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High Print Prices?

Today I received the following question from a former student: How do you justify such high print prices now that photographers can do the printing themselves? I've heard this question many, many times. In fact I've been told by numerous photographers that they are reducing their prices — to be more competitive — now that they can do the work the lab used to do. My response is always the same: This makes no sense, particularly when you consider that digital images typically are more expensive for you to produce than the film variety. Inevitably, I get this argument in reply: "But it costs me only a few dollars for the paper and ink. My lab charges were so much more."

Well . . . in my studio, my husband shoots film, and I shoot digital, and I can prove that it costs more for a digital 8x10 than it does for an 8x10 produced using film — whether you use a lab or not — simply because it takes more TIME to produce it. Whenever a photographer takes on production work . . . or when you hire someone who does production for you . . . you must establish a time charge when pricing. The figures shown below are from an exercise I did recently for a Studio Management Services class. It was based on charging $30 an hour for production time. This is a very reasonable figure, as if you have an employee doing the work, you want to make some profit on that employee's work; and $30 an hour is the rock-bottom figure any owner should be charging for doing his or her own production work. Owners can simply make more money doing work that will grow the business. Production is merely a by-product of studio growth, so you need to put your efforts toward the things that actually propel growth.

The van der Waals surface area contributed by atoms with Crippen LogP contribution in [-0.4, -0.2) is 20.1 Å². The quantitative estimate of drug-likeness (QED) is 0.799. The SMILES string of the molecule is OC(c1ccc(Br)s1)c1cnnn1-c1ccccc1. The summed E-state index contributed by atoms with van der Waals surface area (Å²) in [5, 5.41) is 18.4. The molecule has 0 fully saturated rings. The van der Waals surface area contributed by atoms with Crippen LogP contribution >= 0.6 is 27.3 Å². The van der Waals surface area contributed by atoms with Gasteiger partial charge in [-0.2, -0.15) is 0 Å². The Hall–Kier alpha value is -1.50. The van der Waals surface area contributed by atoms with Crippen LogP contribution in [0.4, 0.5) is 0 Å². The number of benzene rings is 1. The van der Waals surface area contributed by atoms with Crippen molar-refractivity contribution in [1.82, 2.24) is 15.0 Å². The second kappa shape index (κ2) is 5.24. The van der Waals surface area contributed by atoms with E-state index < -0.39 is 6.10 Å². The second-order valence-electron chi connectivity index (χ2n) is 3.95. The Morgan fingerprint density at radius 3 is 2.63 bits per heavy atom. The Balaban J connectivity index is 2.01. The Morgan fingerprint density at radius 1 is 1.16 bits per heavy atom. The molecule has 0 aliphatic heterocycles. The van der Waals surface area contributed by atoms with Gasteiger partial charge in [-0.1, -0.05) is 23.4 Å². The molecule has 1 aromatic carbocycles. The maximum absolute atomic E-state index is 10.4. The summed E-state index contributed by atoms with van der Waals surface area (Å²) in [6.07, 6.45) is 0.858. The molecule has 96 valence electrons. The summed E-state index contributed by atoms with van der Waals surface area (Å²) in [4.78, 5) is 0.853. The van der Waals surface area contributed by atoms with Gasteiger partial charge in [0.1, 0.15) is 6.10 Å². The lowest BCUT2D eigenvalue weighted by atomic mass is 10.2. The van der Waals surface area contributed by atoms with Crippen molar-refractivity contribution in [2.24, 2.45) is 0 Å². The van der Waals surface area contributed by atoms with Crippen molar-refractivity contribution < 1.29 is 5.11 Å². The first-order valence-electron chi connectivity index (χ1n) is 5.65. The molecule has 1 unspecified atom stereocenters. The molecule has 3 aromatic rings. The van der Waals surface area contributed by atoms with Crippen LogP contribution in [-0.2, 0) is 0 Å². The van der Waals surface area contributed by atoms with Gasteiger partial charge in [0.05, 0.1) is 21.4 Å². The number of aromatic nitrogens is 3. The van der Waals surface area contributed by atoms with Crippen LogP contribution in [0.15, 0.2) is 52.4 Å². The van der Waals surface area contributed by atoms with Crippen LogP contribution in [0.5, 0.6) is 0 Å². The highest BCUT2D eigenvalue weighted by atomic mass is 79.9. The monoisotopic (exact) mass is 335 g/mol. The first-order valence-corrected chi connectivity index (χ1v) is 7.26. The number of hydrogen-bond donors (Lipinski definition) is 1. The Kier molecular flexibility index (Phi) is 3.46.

$ 7.50 . . . Acquire & backup 50 RAW+JPG images (15 min.)
$ 2.50 . . . Import images to ProSelect (5 min.)
$ 20.00 . . . Prepare 25 images for presentation (40 min.)
$ 5.00 . . . Retouch 1 image for 8x10 (10 min.)
$ 2.50 . . . Produce hi-res image in ProSelect (5 min.)
$ 2.50 . . . FTP image to lab (5 min.)
$ 2.50 . . . Backup finished print and file order (5 min.)
$ 3.00 . . . Lab cost for 8x10 print
$ 2.50 . . . Lab shipping
$ 1.00 . . . 8x10 mount
$ 2.00 . . . Digital media charge
$51.00 . . Total Cost of Sales (excluding packaging)

Note that only $8.50 of the costs for a first 8x10 are "hard costs" for the goods that go into the portrait. The remaining $42.50 is made of of time charges billed at $30 per hour. Everyone's workflow varies, so you need to work out these costs and charges for yourself. (For the record, I believe most studios are better served when they outsource their work to a lab. But that's a subject for another day.)

The premise used for this 8x10 costing example is as follows: All presentation and production accomplished in
ProSelect, using Ron Nichol's Production Retouching Palette controlling Photoshop. Production time charged at $.50 per minute or $30 per hour. No time charge for RAW conversion or color correction on the assumption that RAW+jpg mode allows images to be viewed in jpg version, converting only the RAW image that is selected for the 8x10 before it is retouched.

So what should the 8x10 price actually be?